“Suppose I want to defer….”
Congratulations! You’ve made it into medical school! All your hard work has paid off, and you’re free of stress for the first time in years.
Not exactly. Maybe you’re feeling more than a little burned out with the school scene. Maybe you’re thinking about the travel and study abroad opportunities you passed up in favor of medical school preparations. Maybe you think you ought to make some money before you incur another four years’ worth of debt.
Requesting to defer your enrollment seems the obvious answer to your problem, but it might not be possible. There is no uniform policy among the schools on deferred matriculation. Some schools are very generous, granting a year’s deferment for any reason and longer periods for specific reasons (such as the Peace Corps, which requires a 2-year commitment). Others grant deferments only when there has been a significant, unforeseeable and fairly recent change in an applicant’s circumstances. Acceptable grounds include a serious illness or other emergency in the family, such as a parent’s job loss and a need for the applicant to contribute to the family’s income.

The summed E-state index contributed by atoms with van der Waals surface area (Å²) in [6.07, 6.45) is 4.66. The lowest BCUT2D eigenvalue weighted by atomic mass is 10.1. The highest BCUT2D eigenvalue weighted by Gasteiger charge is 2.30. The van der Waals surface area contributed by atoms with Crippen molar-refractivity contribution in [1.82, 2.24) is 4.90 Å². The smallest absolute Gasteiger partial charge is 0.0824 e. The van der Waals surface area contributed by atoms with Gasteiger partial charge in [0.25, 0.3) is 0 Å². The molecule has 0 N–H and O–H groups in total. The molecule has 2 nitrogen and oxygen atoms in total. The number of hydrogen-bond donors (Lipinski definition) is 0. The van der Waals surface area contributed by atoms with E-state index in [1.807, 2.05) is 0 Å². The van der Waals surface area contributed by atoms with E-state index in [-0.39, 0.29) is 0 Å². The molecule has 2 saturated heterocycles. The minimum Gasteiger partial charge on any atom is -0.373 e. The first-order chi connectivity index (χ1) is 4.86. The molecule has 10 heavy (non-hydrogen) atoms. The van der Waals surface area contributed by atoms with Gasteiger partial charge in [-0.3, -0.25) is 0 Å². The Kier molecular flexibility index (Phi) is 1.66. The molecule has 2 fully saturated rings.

If you haven’t done so yet, look up your school’s policy on deferring and proceed accordingly. To readers who plan to apply next year, think about this issue now. You’ll have a full range of school choices available to you if you simply delay your application rather than apply sooner and limit yourself to schools with liberal deferment policies.